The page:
Practice Essay and Performance Test Writing: dig in now, no delays!

Fit a full performance test (“PT”), under timed conditions, into your study schedule today.  Hopefully this entire you have already begun writing bar exam essays in full.  If not, start today!

Many people ask me if it’s ok to just memorize rules now, and wait to write out in full.  No.  Write.  Practice writing.  The time is now!

There is no way to master bar exam essays and PTs without practicing them. As I told my class yesterday, if we decided to spend the next month in an intensive tennis workshop and what we did were to take every class session to read tennis books and watch tennis videos without ever hitting the court, we would not learn to play tennis.  Even if we watched and read for 15 hours a day for 30 days, we would not have trained our muscles or reflexes.

Likewise, to learn to write effective bar exam essay and performance test answers, you must put the book learning into practice.  It’s often ok to write open book in June (not looking at answers but simply looking up a rule if you need to) so long as by July you are regularly writing practice exams closed book. The point is now to get started.  Dig in, and go!

 

You have heard of Anticipatory Repudiation. Have you ever heard of Anticipatory Excuses to Fail??

Too many people set themselves up for failure.  They take measures to “build in” excuses “just in case” they fail.  (I call them “anticipatory excuses” –what you will say if you fail.)

Some people create anticipatory excuses unconsciously; others do it quite intentionally.  You know what I am talking about:

“If I fail, it’s because I had to take off time to go to that wedding.”  Or,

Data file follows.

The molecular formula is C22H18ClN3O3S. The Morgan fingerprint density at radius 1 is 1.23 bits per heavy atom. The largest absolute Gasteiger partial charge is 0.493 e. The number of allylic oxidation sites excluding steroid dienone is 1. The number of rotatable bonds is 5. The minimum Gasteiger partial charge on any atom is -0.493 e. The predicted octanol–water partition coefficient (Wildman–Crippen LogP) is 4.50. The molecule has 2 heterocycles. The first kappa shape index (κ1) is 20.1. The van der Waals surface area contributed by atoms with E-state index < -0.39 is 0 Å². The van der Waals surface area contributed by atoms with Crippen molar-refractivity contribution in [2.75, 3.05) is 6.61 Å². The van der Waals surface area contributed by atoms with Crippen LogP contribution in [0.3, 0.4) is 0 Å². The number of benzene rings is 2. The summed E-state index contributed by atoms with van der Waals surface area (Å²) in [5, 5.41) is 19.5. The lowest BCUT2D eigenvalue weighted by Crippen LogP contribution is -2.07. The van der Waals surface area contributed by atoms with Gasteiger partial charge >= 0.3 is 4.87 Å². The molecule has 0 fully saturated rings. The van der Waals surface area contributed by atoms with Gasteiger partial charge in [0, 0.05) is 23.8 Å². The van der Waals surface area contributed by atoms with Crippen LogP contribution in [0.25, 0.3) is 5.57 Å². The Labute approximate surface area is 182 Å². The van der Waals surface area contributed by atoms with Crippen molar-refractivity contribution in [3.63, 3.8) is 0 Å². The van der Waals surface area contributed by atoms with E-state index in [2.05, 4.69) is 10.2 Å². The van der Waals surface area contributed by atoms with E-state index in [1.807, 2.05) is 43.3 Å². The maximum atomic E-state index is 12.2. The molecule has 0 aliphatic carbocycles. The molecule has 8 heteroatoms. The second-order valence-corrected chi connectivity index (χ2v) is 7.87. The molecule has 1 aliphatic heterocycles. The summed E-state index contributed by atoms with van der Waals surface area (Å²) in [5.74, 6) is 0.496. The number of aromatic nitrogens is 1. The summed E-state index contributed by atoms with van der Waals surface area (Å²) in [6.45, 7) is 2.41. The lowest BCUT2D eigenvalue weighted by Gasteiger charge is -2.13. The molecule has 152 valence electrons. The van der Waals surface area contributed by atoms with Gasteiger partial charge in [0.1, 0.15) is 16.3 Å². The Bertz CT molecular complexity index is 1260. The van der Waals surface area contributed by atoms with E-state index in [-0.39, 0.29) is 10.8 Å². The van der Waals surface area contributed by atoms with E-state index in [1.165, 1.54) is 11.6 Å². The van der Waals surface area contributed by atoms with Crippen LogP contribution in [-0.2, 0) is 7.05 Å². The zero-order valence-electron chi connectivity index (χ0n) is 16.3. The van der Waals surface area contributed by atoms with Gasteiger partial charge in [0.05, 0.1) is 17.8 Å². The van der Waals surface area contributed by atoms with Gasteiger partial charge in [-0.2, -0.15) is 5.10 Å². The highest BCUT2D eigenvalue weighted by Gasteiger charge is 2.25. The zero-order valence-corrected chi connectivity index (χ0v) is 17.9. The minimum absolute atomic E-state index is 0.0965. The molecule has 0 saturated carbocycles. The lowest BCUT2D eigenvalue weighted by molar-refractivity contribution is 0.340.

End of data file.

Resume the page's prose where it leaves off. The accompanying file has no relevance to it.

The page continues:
“If I fail, it’s because I didn’t write enough practice tests.”

No!  Do not make excuses; do not build in excuses.  Ban excuses from your vocabulary and your mind.  Do not let them in, period.

Do everything in your power to pass, and believe you will pass.  If next fall you learn you did not pass, address that then and plan to pass the next  bar exam.  For now, keep it all about passing.

  • If you have social plans this or next month, cancel them.  (Remember the words, “Let’s plan that for August.”  Or, “We’ll do that for sure, in August.”  Or, “I’m in.  What day in August?  I’ll put it in my phone right now.”)
  • If you are not on schedule with your bar review, get on schedule. Catch up.  We are still 6 weeks away from the bar exam.  There is still time now to get back on track.  But, in another few weeks, it will be too late; you will not be able to get back on target if you are too far behind.  So, no excuses.  Get rolling!  Right now.
  • If you are too tired to study well, sleep more.  You must be on and efficient for a long time.  That requires rest, and focus.  Keep you eyes on your goal.  And, get in shape to succeed.  (Eat well, sleep enough, and exercise.)
  • If you don’t understand real property (or any other subject), get a good outline or hornbook, ask a professor for help, grapple with the law and learn what you need to know.  Don’t think for a second you can’t learn it and hope it won’t be tested.
  • If you have friends who are texting you or posting things you “must” read on social media, cut yourself off.  Take a social media break until August.  Remember that these same people will likely be running to ask you for legal advice when you pass the bar exam.  But it will be your life, not theirs, negatively affected if you fail this bar exam.

If you are truly not able to do what it takes to pass the July bar exam, face the music and postpone until February.  There is no shame in delaying. But if you decide to take the exam, be honest with yourself now, while there is still time to get and stay on track.

 

Preparing for your Bar Exam? Watch your language and keep it positive!

The great basketball player Michael Jordan apparently once said, “You have to expect things of yourself before you can do them.”  How do you think of yourself? How do you talk to yourself?

You must ask the right questions in order to get the right answers. You must think of yourself and speak of yourself as someone who can and will succeed. (If you feel you cannot honestly speak positively, because you truly doubt that you will achieve, talk with someone and do everything in your power to dismantle the self doubts. Law students, make an appointment with your ASP faculty and talk over your doubts.)